Musicals are often thought of as a thing of the past. Films like West Side Story and Grease are considered classics among the movie world and were able to transcend time. Their popularity grew further over time and have made a stamp on pop culture. West Side Story went on to win 10 Academy Awards including Best Picture as well. Nowadays, the musical is strictly considered a Broadway thing and constant jokes about the Tony’s being a “gay man’s” Oscars.




When the new millennium hit though, there seemed to be a revival of the musical that continued to grow throughout the years. With the premiere of American Idol in 2002, music was back in the entertainment landscape. Idol became the most popular show in history and became a pop culture staple. Moulin Rouge! can be credited with bringing the musical back into mainstream film. It was released in 2001 and starred Nicole Kidman and Ewan McGregor. It went on to be nomiated for 8 Academy Awards including Best Picture. The very next year, we saw maybe the greatest musical of all time Chicago. Chicago was a tour-de-force of acting, directing, and stage production. These aspects are usually not linked to the “cheesy nature” of the musical. The film was a huge success and audiences. It went on to win Best Picture at the Academy Awards. The film launched a new style of musical that was both serious and lively. It mixed real life with large stage productions and performances.

The trend of grand retellings of stage plays to film continued with The Phantom of the Opera, Hairspray, and Rent. Hairspray was a huge success not only with critics but with fans also leading it gross over $200 million dollars worldwide. Not only was the musical becoming a box office success, but it was drawing bigger stars. Meryl Streep in Mamma Mia! and Johnny Depp in Sweeney Todd: The Demon Barber of Fleet Street were only some of the big time actors to star in musicals.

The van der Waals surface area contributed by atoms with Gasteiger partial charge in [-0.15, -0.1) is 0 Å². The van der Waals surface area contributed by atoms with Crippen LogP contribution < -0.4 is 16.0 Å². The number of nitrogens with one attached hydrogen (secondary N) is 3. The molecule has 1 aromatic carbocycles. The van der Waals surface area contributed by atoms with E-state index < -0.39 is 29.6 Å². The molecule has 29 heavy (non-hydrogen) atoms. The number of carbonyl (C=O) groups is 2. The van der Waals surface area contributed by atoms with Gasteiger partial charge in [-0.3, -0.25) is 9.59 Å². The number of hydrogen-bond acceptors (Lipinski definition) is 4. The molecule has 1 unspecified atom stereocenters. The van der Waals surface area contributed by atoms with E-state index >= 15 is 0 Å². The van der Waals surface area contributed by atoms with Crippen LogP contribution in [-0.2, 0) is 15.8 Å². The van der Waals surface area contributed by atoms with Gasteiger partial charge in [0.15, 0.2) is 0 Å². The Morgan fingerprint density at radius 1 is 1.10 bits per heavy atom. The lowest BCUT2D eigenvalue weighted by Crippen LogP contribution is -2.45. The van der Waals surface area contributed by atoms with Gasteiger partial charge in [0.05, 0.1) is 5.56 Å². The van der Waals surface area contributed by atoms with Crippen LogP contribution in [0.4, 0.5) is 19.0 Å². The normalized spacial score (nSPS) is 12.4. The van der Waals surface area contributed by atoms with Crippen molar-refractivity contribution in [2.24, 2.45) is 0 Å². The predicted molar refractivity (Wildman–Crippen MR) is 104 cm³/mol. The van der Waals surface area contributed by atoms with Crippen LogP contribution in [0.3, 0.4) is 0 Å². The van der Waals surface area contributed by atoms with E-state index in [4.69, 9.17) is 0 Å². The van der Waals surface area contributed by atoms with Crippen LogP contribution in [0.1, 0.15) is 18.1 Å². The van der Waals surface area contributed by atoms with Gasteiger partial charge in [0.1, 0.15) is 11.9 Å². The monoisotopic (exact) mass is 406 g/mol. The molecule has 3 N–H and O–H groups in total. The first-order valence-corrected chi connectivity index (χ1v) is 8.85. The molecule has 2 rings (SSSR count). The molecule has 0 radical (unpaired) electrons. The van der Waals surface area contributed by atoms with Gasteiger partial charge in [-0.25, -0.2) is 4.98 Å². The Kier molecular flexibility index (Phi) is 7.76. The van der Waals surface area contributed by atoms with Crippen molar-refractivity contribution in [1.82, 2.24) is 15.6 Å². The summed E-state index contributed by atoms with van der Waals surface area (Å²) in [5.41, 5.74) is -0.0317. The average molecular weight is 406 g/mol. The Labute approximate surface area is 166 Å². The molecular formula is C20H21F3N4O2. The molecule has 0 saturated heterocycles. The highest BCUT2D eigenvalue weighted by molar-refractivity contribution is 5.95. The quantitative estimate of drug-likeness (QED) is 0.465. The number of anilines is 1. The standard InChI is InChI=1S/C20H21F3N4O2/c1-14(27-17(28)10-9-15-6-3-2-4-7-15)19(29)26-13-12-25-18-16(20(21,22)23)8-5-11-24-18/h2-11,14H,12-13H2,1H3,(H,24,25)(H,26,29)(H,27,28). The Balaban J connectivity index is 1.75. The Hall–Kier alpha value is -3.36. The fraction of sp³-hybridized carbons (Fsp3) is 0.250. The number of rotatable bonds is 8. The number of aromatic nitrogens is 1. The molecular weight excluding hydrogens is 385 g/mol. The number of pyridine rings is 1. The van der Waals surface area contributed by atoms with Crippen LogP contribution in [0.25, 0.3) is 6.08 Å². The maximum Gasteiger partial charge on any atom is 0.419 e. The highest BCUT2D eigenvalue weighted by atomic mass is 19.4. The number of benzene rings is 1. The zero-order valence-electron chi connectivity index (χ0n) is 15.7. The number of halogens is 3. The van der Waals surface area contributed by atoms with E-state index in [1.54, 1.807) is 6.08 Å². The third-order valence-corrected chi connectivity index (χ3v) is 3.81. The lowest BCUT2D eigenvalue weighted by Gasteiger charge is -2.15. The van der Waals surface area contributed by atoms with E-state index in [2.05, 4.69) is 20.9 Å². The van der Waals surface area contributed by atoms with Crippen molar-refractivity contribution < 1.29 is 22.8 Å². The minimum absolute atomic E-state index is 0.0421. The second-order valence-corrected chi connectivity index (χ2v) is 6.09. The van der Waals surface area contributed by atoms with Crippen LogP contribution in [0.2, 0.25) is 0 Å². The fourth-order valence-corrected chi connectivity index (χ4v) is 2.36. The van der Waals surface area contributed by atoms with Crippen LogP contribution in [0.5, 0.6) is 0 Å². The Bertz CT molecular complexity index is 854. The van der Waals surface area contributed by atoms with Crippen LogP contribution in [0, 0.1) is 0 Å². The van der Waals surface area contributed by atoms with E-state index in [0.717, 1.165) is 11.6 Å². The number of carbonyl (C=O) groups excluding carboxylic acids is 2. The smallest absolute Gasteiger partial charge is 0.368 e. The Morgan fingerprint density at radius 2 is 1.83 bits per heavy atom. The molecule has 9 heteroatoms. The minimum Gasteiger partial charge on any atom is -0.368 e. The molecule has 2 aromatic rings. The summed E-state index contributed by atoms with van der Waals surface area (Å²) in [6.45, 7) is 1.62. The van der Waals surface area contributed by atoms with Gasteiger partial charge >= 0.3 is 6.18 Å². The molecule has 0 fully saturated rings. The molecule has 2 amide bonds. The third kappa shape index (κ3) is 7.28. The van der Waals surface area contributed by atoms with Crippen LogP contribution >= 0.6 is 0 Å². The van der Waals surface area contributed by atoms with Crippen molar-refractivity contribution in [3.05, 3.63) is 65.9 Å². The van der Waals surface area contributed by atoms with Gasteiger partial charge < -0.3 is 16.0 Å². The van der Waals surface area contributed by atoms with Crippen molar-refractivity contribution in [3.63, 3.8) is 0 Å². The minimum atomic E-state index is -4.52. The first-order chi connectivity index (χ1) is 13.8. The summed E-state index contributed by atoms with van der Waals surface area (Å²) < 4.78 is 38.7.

What is attributed to the rise in the musical? Some focus can be put on the recession and the hard economic times. Critically acclaimed films like The Hurt Locker have not done well at the box office, while films like the uplifting Blind Side exceeded expectations. Musicals are also uplifting. They offer an escape from real life. Where else will people break out into song and spontaneous dance routines. Hairspray and Mamma Mia! are fun. They do not take a lot out of us. With the exception of film like Nine and Chicago, we can take our entire family to see these movies. There is no difficult dialogue and we do not have to connect the pieces like in a mystery. The box office industry usually booms in hard economic climates. The musical is a prime example of why. They are just a way to get away from the troubles of life and enjoy time at the theatre.

With the decade coming to and end, it does not seem like the musical will go away again any time soon. Glee is a huge success on Fox and has already inspired legions of fans only after one year. It draws a large audience from both young demographic and older viewers who like to see something different and new on television. 2009 also gave us Nine, the musical version of the classic 8 1/2. Nine added to the notion that a musical was the thing for every actor to do as the cast includes Daniel Day Lewis, Judy Dench, Kate Hudson, Penelope Cruz, Nicole Kidman, among others. Though the film did not perform strongly at the box office, it has Oscar buzz and momentum that can lead it to a Best Picture nomination. The musical is no longer exclusive to a certain demographic. It is now worldwide and studios are appealing to all audiences. It is more grown up and is presented in a sexy, stylish way that can appeal to adults. It looks like the musical has sung its way back into our culture and it is here to stay.